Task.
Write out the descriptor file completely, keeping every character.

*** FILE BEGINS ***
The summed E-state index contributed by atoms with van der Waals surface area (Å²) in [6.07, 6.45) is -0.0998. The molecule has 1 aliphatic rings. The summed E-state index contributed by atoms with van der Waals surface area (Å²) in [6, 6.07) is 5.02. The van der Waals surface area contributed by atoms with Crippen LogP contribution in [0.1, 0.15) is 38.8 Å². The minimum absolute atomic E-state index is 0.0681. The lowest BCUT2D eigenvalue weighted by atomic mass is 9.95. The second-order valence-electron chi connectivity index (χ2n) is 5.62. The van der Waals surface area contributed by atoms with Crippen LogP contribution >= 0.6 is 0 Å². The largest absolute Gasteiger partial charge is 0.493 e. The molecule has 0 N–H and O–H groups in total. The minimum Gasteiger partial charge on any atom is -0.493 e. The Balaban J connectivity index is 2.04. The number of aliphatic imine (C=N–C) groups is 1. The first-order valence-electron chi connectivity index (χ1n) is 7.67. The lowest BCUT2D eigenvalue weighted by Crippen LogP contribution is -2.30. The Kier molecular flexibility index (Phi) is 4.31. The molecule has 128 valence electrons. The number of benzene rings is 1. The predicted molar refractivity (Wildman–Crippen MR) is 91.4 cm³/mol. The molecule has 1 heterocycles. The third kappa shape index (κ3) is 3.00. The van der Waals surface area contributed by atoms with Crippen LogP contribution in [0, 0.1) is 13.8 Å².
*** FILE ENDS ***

The summed E-state index contributed by atoms with van der Waals surface area (Å²) in [6.07, 6.45) is -0.0998. The molecule has 1 aliphatic rings. The summed E-state index contributed by atoms with van der Waals surface area (Å²) in [6, 6.07) is 5.02. The van der Waals surface area contributed by atoms with Crippen LogP contribution in [0.1, 0.15) is 38.8 Å². The minimum absolute atomic E-state index is 0.0681. The lowest BCUT2D eigenvalue weighted by atomic mass is 9.95. The second-order valence-electron chi connectivity index (χ2n) is 5.62. The van der Waals surface area contributed by atoms with Crippen LogP contribution >= 0.6 is 0 Å². The largest absolute Gasteiger partial charge is 0.493 e. The molecule has 0 N–H and O–H groups in total. The minimum Gasteiger partial charge on any atom is -0.493 e. The Balaban J connectivity index is 2.04. The number of aliphatic imine (C=N–C) groups is 1. The first-order valence-electron chi connectivity index (χ1n) is 7.67. The lowest BCUT2D eigenvalue weighted by Crippen LogP contribution is -2.30. The Kier molecular flexibility index (Phi) is 4.31. The molecule has 128 valence electrons. The number of benzene rings is 1. The predicted molar refractivity (Wildman–Crippen MR) is 91.4 cm³/mol. The molecule has 1 heterocycles. The third kappa shape index (κ3) is 3.00. The van der Waals surface area contributed by atoms with Crippen LogP contribution in [0, 0.1) is 13.8 Å².